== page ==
Speaking of chameleons, you’re working with Madonna who is known for consistently reinventing herself. For you as a producer, is that a good thing because you’re able to do whatever you want or is it a challenge?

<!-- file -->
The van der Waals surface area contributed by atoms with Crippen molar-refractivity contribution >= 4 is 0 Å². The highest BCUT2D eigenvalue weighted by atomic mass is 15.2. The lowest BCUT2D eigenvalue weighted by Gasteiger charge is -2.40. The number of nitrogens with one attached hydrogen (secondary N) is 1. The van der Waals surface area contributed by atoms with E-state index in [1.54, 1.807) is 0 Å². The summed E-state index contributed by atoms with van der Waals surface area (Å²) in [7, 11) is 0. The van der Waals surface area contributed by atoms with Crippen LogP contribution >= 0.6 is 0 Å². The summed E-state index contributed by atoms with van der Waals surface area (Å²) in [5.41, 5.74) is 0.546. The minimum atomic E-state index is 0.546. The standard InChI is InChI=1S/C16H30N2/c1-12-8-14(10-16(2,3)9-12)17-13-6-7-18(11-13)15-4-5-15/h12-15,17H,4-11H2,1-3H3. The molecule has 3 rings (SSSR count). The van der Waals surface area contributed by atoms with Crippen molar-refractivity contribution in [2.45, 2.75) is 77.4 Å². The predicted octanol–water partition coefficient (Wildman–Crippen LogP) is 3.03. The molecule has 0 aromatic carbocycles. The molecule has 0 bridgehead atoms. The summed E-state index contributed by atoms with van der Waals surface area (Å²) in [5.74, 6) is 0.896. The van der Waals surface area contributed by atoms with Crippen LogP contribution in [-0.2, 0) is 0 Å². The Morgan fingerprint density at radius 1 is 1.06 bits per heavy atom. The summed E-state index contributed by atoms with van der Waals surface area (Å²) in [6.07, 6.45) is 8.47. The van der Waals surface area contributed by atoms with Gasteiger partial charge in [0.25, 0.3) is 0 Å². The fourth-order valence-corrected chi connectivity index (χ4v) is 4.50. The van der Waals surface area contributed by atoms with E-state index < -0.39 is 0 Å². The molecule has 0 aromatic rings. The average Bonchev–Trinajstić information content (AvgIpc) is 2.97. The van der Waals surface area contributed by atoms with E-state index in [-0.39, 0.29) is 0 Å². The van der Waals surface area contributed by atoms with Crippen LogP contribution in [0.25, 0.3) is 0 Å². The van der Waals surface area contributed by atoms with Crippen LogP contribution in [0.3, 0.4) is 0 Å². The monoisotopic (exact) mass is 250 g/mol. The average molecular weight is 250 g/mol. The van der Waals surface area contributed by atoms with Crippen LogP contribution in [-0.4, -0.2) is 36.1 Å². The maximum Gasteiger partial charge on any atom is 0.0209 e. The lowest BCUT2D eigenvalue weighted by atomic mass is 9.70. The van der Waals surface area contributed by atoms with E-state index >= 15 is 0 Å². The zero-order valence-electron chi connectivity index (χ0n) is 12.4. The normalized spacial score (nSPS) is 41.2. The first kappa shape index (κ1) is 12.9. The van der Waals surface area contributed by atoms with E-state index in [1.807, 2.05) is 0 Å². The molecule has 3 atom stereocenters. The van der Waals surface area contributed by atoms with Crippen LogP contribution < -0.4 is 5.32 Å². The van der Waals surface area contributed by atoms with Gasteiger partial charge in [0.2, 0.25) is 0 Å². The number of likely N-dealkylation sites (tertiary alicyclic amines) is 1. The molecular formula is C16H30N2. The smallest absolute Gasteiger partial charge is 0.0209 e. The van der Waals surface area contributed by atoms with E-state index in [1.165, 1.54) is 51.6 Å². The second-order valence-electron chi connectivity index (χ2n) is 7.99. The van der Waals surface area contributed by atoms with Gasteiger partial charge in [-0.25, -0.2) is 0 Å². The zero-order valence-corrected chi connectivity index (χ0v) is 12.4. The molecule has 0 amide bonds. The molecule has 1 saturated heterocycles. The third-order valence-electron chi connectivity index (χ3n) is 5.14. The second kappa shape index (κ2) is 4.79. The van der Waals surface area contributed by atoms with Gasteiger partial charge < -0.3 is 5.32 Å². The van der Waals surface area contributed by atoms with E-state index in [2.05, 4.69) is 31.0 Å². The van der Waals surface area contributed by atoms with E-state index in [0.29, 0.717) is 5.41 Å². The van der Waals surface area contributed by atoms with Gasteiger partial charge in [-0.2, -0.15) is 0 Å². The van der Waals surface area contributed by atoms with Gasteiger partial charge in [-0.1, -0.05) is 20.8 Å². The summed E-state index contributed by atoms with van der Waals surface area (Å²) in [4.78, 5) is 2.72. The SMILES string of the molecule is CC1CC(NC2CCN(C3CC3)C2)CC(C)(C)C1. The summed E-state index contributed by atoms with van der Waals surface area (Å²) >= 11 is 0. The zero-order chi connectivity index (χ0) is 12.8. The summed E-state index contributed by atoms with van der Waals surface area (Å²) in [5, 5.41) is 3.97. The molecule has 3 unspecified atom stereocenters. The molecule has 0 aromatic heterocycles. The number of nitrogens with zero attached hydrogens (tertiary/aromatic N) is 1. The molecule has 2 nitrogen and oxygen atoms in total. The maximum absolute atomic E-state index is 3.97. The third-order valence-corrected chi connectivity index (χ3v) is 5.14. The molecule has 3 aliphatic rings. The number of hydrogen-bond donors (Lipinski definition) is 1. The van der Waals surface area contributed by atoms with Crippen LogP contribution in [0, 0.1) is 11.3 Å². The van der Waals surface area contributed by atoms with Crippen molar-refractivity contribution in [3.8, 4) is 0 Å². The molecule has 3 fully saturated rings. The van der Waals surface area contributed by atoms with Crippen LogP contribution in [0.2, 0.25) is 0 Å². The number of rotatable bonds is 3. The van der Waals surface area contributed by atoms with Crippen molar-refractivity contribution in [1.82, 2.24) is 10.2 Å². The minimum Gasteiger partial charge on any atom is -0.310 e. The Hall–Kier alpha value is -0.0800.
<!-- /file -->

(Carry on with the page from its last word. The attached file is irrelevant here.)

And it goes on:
DIPLO: I think with her I didn’t know what to expect. I didn’t know if we were going to actually make records or not. It was kind of like I’d give her a week to see if the chemistry was there, but she was up for anything. I love when an artist gives a producer the confidence he needs to work with them, and Madonna was very, very open-minded to my ideas. I really love that. A lot of times I’m having to sell my projects and my ideas to them, but she was down from day one. We’ve written about seven songs now, and hopefully maybe four or five will make it to the album. I’ve done about three weeks with her, and we’re gonna do some more projects at the end of July. She’s just really cool. I think as far as artists reinventing themselves, she did it before anybody else. She kind of began that trend of actually coming back with a whole new look and style and sound and winning it and hitting the top of the charts. I don’t think anybody had done it to that level. She works hard. In the studio, I was Googling her while I was working with her, and she’s literally sold like 300 million copies of songs. She’s a force to be reckoned with. We had a lot of fun. Those records are gonna be crazy sounding. We really pushed the envelope with some of the stuff we were doing. The last night we were just having fun, and she was like, “Yo, give me some of the craziest shit you’ve got right now,” and we literally wrote a song that night on the craziest record I had. And it worked. All of the best songs happen on a whim. When I made Alex Clare’s “Too Close,” that record didn’t make the album, he got dropped, and it became a #1 record in America. It was like the biggest Rock record of 2012. We made that high on mushrooms, not even thinking about it making the record. With Usher, we made “Climax” in literally like ten minutes. With M.I.A., I made “Paper Planes” on a roof in the Caribbean. No microphone covers, just recording right there outside. Every time we do something you never can expect when the magical stuff’s gonna happen.